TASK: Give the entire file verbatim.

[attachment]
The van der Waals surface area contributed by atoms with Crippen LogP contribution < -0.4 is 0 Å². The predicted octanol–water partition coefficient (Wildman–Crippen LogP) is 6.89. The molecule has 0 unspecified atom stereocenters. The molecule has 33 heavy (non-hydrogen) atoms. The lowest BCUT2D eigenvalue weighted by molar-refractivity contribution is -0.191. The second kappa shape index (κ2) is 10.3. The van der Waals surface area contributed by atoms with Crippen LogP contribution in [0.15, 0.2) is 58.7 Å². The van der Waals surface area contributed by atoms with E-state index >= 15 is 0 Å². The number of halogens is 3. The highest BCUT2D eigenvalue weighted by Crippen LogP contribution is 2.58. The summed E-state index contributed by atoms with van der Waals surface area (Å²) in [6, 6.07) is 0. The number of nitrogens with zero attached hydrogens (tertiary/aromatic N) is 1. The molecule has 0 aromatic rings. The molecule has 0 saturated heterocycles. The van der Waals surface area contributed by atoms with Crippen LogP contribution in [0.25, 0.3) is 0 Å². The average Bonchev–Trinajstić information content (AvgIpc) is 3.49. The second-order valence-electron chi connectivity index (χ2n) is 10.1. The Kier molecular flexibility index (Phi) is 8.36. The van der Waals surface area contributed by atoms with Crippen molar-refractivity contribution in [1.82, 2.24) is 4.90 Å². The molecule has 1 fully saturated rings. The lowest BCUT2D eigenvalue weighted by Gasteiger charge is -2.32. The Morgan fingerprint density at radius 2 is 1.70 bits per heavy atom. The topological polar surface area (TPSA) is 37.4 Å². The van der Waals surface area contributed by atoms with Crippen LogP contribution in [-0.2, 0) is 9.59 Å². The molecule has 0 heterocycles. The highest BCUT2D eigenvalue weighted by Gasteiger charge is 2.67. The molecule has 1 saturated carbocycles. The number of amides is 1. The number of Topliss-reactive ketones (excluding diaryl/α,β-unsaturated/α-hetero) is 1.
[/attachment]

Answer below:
The van der Waals surface area contributed by atoms with Crippen LogP contribution < -0.4 is 0 Å². The predicted octanol–water partition coefficient (Wildman–Crippen LogP) is 6.89. The molecule has 0 unspecified atom stereocenters. The molecule has 33 heavy (non-hydrogen) atoms. The lowest BCUT2D eigenvalue weighted by molar-refractivity contribution is -0.191. The second kappa shape index (κ2) is 10.3. The van der Waals surface area contributed by atoms with Crippen LogP contribution in [0.15, 0.2) is 58.7 Å². The van der Waals surface area contributed by atoms with E-state index >= 15 is 0 Å². The number of halogens is 3. The highest BCUT2D eigenvalue weighted by Crippen LogP contribution is 2.58. The summed E-state index contributed by atoms with van der Waals surface area (Å²) in [6, 6.07) is 0. The number of nitrogens with zero attached hydrogens (tertiary/aromatic N) is 1. The molecule has 0 aromatic rings. The molecule has 0 saturated heterocycles. The van der Waals surface area contributed by atoms with Crippen LogP contribution in [0.25, 0.3) is 0 Å². The average Bonchev–Trinajstić information content (AvgIpc) is 3.49. The second-order valence-electron chi connectivity index (χ2n) is 10.1. The Kier molecular flexibility index (Phi) is 8.36. The van der Waals surface area contributed by atoms with Crippen molar-refractivity contribution in [1.82, 2.24) is 4.90 Å². The molecule has 1 fully saturated rings. The lowest BCUT2D eigenvalue weighted by Gasteiger charge is -2.32. The Morgan fingerprint density at radius 2 is 1.70 bits per heavy atom. The topological polar surface area (TPSA) is 37.4 Å². The van der Waals surface area contributed by atoms with Crippen LogP contribution in [-0.2, 0) is 9.59 Å². The molecule has 0 heterocycles. The highest BCUT2D eigenvalue weighted by Gasteiger charge is 2.67. The molecule has 1 saturated carbocycles. The number of amides is 1. The number of Topliss-reactive ketones (excluding diaryl/α,β-unsaturated/α-hetero) is 1.